Help:Access to Toolforge instances with PuTTY and WinSCP

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This page documents Single-click solutions for accessing your Toolforge instances using PuTTY and WinSCP. For other Cloud VPS project than Tools, instructions differ.

With the correct settings, a single click shell connection or file transfer is possible, and no command line input trouble is needed.



  • USERNAME: your shell username on wikitech and Toolforge (you may find it at Special:Preferences)
  • PATH-TO-YOUR-PRIVATE-KEY: the path and name of your private key file on your local system


  • PuTTY
  • WinSCP
  • plink.exe (part of PuTTY suite)
  • Pageant (PuTTY authentication agent, part of both the PuTTY and WinSCP suites)

How to set up PuTTY for direct access to your Toolforge account

You are likely going to set up connections to each of the login servers:

20130526 1941 Putty Login Session tools-dev.png 20130526 1941 Putty Login Session tools-login.png

The remaining configuration options are identical for all login servers. Of course, you may prefer screen and scroll buffer sizes of your choice:

20130526 1941 Putty Login Window.png 20130526 1941 Putty Login Translation.png

Adding a keep-alive time will prevent your connection from dropping when inactive.

20130526 1941 Putty Login Connection.png 20130526 1941 Putty Login Connection Data.png 20130526 2133 Putty Login Connection SSH Auth.png

How to set up WinSCP for direct access to your Toolforge account

With WinSCP you must setup a site pointing to the adequate hostname and change the advanced settings to use your private key file on the authentication tab.

WINSCP screen 2.png

Your project is located in the folder:
Switch to the tool account by giving the protocol option:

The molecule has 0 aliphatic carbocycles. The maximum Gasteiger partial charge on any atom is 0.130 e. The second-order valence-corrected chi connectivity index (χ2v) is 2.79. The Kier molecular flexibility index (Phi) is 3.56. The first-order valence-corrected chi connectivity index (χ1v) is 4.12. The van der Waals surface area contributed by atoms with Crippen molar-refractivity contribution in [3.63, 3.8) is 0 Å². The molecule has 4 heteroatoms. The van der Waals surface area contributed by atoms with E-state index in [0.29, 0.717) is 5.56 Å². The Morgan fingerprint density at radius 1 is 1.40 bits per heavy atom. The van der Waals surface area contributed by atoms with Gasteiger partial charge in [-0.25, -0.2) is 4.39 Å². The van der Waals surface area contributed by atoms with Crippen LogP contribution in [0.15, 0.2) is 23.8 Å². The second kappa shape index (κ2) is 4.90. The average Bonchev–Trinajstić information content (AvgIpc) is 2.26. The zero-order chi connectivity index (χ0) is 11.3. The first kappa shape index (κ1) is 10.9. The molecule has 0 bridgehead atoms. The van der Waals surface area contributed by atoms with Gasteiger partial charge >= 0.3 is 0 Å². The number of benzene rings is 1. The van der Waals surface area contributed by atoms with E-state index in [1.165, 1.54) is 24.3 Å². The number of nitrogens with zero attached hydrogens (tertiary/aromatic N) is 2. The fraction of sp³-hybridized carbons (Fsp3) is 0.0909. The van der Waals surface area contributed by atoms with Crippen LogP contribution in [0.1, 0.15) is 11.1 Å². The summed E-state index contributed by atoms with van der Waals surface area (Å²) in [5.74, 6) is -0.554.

sudo -u tools.PROJECT-NAME /usr/lib/sftp-server
Enter the path to your private key

Troubleshooting permissions errors

Sometimes the file system permissions on the tool's directory (/data/project/$TOOL) can get messed up and be missing the group write permission. You can check the current permissions by logging into a bastion and showing the directory:

$ ssh
$ ls -ld /data/project/bd808-test
drwxrwsr-x 7 tools.bd808-test tools.bd808-test 4096 Jul 19 15:07 /data/project/bd808-test/

The "drwxrwsr-x" section in the output above is the directory permissions. Each letter tells you something about the permissions mask on the file system:

  • "d" - this is a directory.
  • "rwx" - These are the permissions for the directory's owning user. "r" - read, "w" - write, "x" - eXecute.
  • "rws" - These are the permissions for the directory's owning group. "r" - read, "w" - write, "s" - sticky. Sticky implies execute and also attempts to set the same group ownership on all new files and directories created inside the directory.
  • "r-x" - These are the permissions for "other" users (users who are not the owner or in the owning group). The "-" means that other users cannot write to this directory.

Your user should be a member of the owning group for the directory. When you cannot upload files the problem is often that the "w" write permission is missing for the group on either the tool's directory itself or on a subdirectory or file that you are trying to change. Fixing that is as easy as logging into a bastion, becoming the tool, and changing the permissions:

$ ssh
$ become $MY_TOOL
$ chmod -R g+w /data/project/$MY_TOOL
# Recusively grant write permission to the group on all files and directories.